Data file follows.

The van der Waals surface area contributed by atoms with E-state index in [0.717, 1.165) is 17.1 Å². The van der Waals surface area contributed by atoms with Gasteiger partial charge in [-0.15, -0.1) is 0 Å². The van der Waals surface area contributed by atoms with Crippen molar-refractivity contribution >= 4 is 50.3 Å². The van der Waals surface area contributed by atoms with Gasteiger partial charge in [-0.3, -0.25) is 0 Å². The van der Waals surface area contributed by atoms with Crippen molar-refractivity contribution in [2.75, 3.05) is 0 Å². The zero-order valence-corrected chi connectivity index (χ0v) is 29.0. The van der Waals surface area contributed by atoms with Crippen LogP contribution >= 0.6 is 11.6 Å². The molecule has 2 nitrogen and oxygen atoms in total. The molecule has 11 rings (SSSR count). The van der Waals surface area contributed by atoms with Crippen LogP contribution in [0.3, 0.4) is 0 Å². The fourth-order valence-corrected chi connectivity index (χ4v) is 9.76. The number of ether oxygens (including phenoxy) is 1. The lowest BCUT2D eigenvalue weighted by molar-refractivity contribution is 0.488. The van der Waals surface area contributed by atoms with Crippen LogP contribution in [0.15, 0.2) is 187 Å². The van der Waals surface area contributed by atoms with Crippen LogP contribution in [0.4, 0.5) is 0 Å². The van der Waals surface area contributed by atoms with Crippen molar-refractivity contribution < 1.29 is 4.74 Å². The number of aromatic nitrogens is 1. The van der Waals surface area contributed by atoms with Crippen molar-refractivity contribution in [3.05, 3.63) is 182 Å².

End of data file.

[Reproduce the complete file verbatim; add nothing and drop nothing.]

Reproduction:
The van der Waals surface area contributed by atoms with E-state index in [0.717, 1.165) is 17.1 Å². The van der Waals surface area contributed by atoms with Gasteiger partial charge in [-0.15, -0.1) is 0 Å². The van der Waals surface area contributed by atoms with Crippen molar-refractivity contribution >= 4 is 50.3 Å². The van der Waals surface area contributed by atoms with Gasteiger partial charge in [-0.3, -0.25) is 0 Å². The van der Waals surface area contributed by atoms with Crippen molar-refractivity contribution in [2.75, 3.05) is 0 Å². The zero-order valence-corrected chi connectivity index (χ0v) is 29.0. The van der Waals surface area contributed by atoms with Crippen LogP contribution >= 0.6 is 11.6 Å². The molecule has 2 nitrogen and oxygen atoms in total. The molecule has 11 rings (SSSR count). The van der Waals surface area contributed by atoms with Crippen LogP contribution in [0.3, 0.4) is 0 Å². The fourth-order valence-corrected chi connectivity index (χ4v) is 9.76. The number of ether oxygens (including phenoxy) is 1. The lowest BCUT2D eigenvalue weighted by molar-refractivity contribution is 0.488. The van der Waals surface area contributed by atoms with Crippen LogP contribution in [0.15, 0.2) is 187 Å². The van der Waals surface area contributed by atoms with Crippen LogP contribution in [0.4, 0.5) is 0 Å². The van der Waals surface area contributed by atoms with Crippen molar-refractivity contribution < 1.29 is 4.74 Å². The number of aromatic nitrogens is 1. The van der Waals surface area contributed by atoms with Crippen molar-refractivity contribution in [3.05, 3.63) is 182 Å².